{7} Under the conflict-based ineffective assistance of counsel test, "[a] defendant must show that counsel[] actively represented conflicting interests and that an actual conflict of interest adversely affected his or her lawyer's performance." Id. ¶ 11 (alteration, internal quotation marks, and citation omitted). "When a defendant demonstrates that an actual conflict of interest undermined counsel's loyalty, prejudice is presumed." State v. Martinez, 2001-NMCA-059, ¶ 24, 130 N.M. 744, 31 P.3d 1018 (internal quotation marks omitted) (quoting Strickland v. Washington, 466 U.S. 668, 692 (1984)). In order for prejudice to be presumed, "there must be an actual conflict of interest and not just a possibility of a conflict." State v. Santillanes, 1990-NMCA-035, ¶ 7, 109 N.M. 781, 790 P.2d 1062. "[O]verlapping representation ordinarily is not enough to justify the presumption of prejudice that arises under Strickland when there is an actual conflict[.]" Rael, 2007-NMSC-006, ¶ 16. In order to find an actual conflict, the defendant

must show that while counsel represented [the d]efendant there was an ongoing professional relationship between [the witness at issue] and defense counsel that requires the protection of attorney-client privilege. Further, [the d]efendant must show that counsel's representation of [the witness at issue] involved a matter relevant to [the d]efendant's trial. If there is significant relevance, a per se conflict of interest can be identified.

Id. ¶ 21. "Absent an actual conflict, the defendant has no claim." State v. Case, 1984-NMSC-012, ¶ 9, 100 N.M. 714, 676 P.2d 241.

{8} Under Rael, "[a] professional relationship is ongoing, even if formal representation has ended, if circumstances exist such that the attorney-client privilege may be violated." 2007-NMSC-006, ¶ 19 (internal quotation marks and citation omitted). This includes when "defense counsel would be called upon to cross-examine the witness or former client on matters concerning defense counsel's representation of that witness." Id. The State concedes, and we agree, that defense counsel's representation of Mother and Defendant satisfies the first prong of the test in Rael, that an ongoing professional relationship existed between defense counsel and the witness at issue. See id. Defense counsel previously represented Mother a year before Defendant's trial. Because defense counsel's professional relationship with Mother extended beyond the termination of his representation of her and overlapped with his representation of Defendant, the first prong of Rael is satisfied.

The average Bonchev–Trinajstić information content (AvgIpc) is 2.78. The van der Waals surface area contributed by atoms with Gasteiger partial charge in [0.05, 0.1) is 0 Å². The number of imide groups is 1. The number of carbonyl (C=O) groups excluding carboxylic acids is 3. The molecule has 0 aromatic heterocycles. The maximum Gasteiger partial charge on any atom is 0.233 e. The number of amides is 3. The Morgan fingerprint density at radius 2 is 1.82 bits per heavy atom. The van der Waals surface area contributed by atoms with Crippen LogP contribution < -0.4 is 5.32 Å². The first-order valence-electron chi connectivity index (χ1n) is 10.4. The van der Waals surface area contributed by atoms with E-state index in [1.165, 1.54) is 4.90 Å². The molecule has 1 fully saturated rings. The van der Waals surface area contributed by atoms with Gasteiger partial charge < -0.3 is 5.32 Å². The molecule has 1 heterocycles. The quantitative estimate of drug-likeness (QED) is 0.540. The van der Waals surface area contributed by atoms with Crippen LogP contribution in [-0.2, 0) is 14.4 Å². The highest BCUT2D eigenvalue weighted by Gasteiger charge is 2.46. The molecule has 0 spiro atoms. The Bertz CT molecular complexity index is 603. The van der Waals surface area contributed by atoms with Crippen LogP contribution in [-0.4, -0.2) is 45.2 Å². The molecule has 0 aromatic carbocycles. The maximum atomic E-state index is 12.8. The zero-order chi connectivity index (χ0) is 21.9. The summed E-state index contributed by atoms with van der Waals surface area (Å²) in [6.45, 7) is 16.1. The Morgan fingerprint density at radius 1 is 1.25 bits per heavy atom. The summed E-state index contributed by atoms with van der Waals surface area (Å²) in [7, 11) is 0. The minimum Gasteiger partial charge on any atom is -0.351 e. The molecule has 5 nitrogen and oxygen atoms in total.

{9} Turning to the second prong of the Rael analysis—whether counsel's representation of the witness involved a matter of significant relevance to Defendant's trial—the record before us is insufficient to determine whether the prong has been met. See id. ¶ 21. The limited information in the record indicates that defense counsel represented Mother in a Children, Youth and Families Department (CYFD) case, which she claimed had to do with her son. Both defense counsel and Mother stated that her case did not involve Defendant in any way. The limited information about Mother's previous case is insufficient to establish the necessary connection between defense counsel's representation of Mother and Defendant. Given this, we cannot conclude that a per se conflict existed. See id.

{10} Defendant's other arguments regarding defense counsel's representation of Mother and Defendant would require us to rely on an inference to establish an actual conflict. Defendant asserts CYFD sued Mother regarding her ability to be an effective parent, thus it was relevant to impeach her as a witness. Again, the record contains no information relating to the nature of the CYFD case. See State v. George, 2020-NMCA-039, ¶ 19, 472 P.3d 1235 ("The mere assertions and arguments of counsel are not evidence." (internal quotation marks and citation omitted)). We simply do not know the nature of the previous matter, and without that knowledge, we are unable to determine whether it was related to this proceeding.

{11} Regarding Defendant's remaining argument that defense counsel's poor trial performance can be explained only by his on-going loyalty to Mother, there is no evidence that defense counsel abandoned a specific defense strategy based on any duty to Mother. See Santillanes, 1990-NMCA-035, ¶ 10 (concluding that an actual conflict existed based on the defense counsel's representation of a co-defendant because in establishing a defense for the co-defendant, defense counsel was forced to abandon a strategy that could have been used to exonerate the defendant and the co-defendant was unable to be used as a witness for the defendant). Again, there is insufficient information in the record to infer the actions of defense counsel were based on an actual conflict rather than reasonable...